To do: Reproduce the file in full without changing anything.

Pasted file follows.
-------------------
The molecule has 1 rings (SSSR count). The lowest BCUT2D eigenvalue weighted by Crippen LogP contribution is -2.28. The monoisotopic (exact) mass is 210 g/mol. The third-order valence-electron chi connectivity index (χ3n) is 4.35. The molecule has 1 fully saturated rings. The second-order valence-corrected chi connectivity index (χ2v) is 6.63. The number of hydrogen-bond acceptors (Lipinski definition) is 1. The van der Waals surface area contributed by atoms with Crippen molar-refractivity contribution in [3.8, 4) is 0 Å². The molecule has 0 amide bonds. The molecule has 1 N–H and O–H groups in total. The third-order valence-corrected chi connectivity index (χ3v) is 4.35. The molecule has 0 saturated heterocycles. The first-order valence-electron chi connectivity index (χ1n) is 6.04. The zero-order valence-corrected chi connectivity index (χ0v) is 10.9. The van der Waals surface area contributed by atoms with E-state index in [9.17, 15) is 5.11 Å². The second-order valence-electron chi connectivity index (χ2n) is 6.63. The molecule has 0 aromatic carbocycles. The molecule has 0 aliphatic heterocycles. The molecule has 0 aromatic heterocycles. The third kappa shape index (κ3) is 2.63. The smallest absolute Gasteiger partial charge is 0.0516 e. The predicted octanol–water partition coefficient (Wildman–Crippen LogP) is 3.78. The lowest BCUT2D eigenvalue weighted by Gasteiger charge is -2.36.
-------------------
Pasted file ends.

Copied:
The molecule has 1 rings (SSSR count). The lowest BCUT2D eigenvalue weighted by Crippen LogP contribution is -2.28. The monoisotopic (exact) mass is 210 g/mol. The third-order valence-electron chi connectivity index (χ3n) is 4.35. The molecule has 1 fully saturated rings. The second-order valence-corrected chi connectivity index (χ2v) is 6.63. The number of hydrogen-bond acceptors (Lipinski definition) is 1. The van der Waals surface area contributed by atoms with Crippen molar-refractivity contribution in [3.8, 4) is 0 Å². The molecule has 0 amide bonds. The molecule has 1 N–H and O–H groups in total. The third-order valence-corrected chi connectivity index (χ3v) is 4.35. The molecule has 0 saturated heterocycles. The first-order valence-electron chi connectivity index (χ1n) is 6.04. The zero-order valence-corrected chi connectivity index (χ0v) is 10.9. The van der Waals surface area contributed by atoms with E-state index in [9.17, 15) is 5.11 Å². The second-order valence-electron chi connectivity index (χ2n) is 6.63. The molecule has 0 aromatic carbocycles. The molecule has 0 aliphatic heterocycles. The molecule has 0 aromatic heterocycles. The third kappa shape index (κ3) is 2.63. The smallest absolute Gasteiger partial charge is 0.0516 e. The predicted octanol–water partition coefficient (Wildman–Crippen LogP) is 3.78. The lowest BCUT2D eigenvalue weighted by Gasteiger charge is -2.36.